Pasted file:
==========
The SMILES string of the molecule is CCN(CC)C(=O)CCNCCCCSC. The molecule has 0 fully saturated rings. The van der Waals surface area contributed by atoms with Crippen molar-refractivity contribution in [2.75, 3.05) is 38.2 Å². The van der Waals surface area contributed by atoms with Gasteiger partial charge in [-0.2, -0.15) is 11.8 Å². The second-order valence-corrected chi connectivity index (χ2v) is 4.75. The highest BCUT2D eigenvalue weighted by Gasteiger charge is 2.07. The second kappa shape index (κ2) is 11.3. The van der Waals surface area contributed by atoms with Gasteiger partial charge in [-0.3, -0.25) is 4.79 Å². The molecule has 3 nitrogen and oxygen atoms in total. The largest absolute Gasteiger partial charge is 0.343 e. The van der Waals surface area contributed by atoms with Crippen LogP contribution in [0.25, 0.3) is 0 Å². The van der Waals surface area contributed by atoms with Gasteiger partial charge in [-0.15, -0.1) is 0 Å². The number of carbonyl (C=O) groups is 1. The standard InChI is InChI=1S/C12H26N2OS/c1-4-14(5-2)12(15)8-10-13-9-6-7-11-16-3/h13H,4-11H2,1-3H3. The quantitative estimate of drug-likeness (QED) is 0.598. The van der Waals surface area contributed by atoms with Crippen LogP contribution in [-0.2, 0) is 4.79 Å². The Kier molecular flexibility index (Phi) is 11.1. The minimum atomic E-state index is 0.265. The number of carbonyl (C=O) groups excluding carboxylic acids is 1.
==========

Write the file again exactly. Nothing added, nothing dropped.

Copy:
The SMILES string of the molecule is CCN(CC)C(=O)CCNCCCCSC. The molecule has 0 fully saturated rings. The van der Waals surface area contributed by atoms with Crippen molar-refractivity contribution in [2.75, 3.05) is 38.2 Å². The van der Waals surface area contributed by atoms with Gasteiger partial charge in [-0.2, -0.15) is 11.8 Å². The second-order valence-corrected chi connectivity index (χ2v) is 4.75. The highest BCUT2D eigenvalue weighted by Gasteiger charge is 2.07. The second kappa shape index (κ2) is 11.3. The van der Waals surface area contributed by atoms with Gasteiger partial charge in [-0.3, -0.25) is 4.79 Å². The molecule has 3 nitrogen and oxygen atoms in total. The largest absolute Gasteiger partial charge is 0.343 e. The van der Waals surface area contributed by atoms with Crippen LogP contribution in [0.25, 0.3) is 0 Å². The van der Waals surface area contributed by atoms with Gasteiger partial charge in [-0.15, -0.1) is 0 Å². The number of carbonyl (C=O) groups is 1. The standard InChI is InChI=1S/C12H26N2OS/c1-4-14(5-2)12(15)8-10-13-9-6-7-11-16-3/h13H,4-11H2,1-3H3. The quantitative estimate of drug-likeness (QED) is 0.598. The van der Waals surface area contributed by atoms with Crippen LogP contribution in [-0.2, 0) is 4.79 Å². The Kier molecular flexibility index (Phi) is 11.1. The minimum atomic E-state index is 0.265. The number of carbonyl (C=O) groups excluding carboxylic acids is 1.